There were periods of the day when there were no gulls visible, but when I would scan the far-off horizon with binoculars it was easy to pick out a few here, a few there, all moving south. The white-crowned sparrows had also arrived at the farm, where they will spend the winter, after raising their broods in Canada. This is as far south as they go. The resident mockingbird was still hanging around, apparently waiting for a cold snap to tell him to move south.

So, the migration proceeds, much of it invisible. No matter if the president of the country is a moron or my state has been bankrupted by trickle-down, the birds keep doing what they have done for eons, going north in the spring and south in the fall. It’s a comforting thing, in a time when little else is.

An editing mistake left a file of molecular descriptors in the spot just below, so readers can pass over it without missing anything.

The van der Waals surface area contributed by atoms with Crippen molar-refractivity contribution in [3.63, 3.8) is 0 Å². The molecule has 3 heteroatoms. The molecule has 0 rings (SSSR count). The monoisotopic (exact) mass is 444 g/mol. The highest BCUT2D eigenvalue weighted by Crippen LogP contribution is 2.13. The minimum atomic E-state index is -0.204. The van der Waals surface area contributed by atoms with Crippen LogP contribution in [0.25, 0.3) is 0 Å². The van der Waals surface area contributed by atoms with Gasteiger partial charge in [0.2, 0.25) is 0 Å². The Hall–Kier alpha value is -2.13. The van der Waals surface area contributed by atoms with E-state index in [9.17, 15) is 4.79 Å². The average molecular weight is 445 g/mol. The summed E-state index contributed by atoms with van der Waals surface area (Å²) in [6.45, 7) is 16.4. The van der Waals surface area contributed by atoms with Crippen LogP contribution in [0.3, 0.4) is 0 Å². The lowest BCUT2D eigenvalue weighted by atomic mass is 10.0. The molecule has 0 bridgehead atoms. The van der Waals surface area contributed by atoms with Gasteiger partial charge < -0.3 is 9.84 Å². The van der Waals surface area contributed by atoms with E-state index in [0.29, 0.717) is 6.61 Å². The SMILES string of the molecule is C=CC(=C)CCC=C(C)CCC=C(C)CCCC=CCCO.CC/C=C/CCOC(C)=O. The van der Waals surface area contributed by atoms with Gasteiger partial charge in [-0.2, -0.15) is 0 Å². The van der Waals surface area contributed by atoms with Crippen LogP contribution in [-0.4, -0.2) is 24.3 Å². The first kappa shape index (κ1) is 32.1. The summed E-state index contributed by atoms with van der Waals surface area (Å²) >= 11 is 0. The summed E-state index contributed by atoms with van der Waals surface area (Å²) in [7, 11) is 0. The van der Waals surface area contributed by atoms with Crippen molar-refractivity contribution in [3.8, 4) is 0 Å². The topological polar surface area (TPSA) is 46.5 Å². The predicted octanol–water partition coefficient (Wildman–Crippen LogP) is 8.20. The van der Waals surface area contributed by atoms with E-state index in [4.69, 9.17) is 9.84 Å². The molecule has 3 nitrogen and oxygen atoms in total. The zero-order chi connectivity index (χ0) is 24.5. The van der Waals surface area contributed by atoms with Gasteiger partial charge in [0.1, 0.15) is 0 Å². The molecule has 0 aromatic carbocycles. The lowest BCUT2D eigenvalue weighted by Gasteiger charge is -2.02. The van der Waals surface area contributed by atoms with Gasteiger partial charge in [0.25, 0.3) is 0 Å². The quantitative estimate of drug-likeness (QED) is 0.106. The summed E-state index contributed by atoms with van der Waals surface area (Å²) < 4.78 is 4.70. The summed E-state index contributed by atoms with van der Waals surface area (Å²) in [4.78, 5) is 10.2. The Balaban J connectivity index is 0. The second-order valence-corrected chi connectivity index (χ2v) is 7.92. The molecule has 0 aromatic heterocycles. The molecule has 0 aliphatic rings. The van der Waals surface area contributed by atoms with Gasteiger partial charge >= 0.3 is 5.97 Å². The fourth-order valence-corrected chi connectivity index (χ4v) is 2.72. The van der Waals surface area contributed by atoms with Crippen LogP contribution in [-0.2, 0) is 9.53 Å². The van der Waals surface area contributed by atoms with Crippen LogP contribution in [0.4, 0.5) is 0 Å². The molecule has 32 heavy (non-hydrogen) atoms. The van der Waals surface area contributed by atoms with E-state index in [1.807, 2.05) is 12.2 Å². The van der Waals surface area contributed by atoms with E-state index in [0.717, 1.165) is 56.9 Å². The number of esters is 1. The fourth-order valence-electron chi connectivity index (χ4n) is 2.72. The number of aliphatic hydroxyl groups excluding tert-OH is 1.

In other news, the pear tree which I planted last spring, is doing nicely. A little red hen which is part of a 4-H project, laid an egg on my workbench in the garage. I took that as a sign of love.

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Winter anticipation

img_4952It felt good to get down to the farm this past week and get a few things done, especially in light of the recent election. If I can’t fix the world I can at least put another rebuilt Dutch door on the barn. Only one more set of doors to go and I’ll have worked my way around the barn. I also patched a few holes that were letting in cold air. The country may be going to hell, but the barn is tight for the winter.

The other big job I did was digging up two leaking water lines in the old feedlot and capping them off. I had help from a guy with the littlest backhoe I’d ever seen, but it was faster than doing it by hand.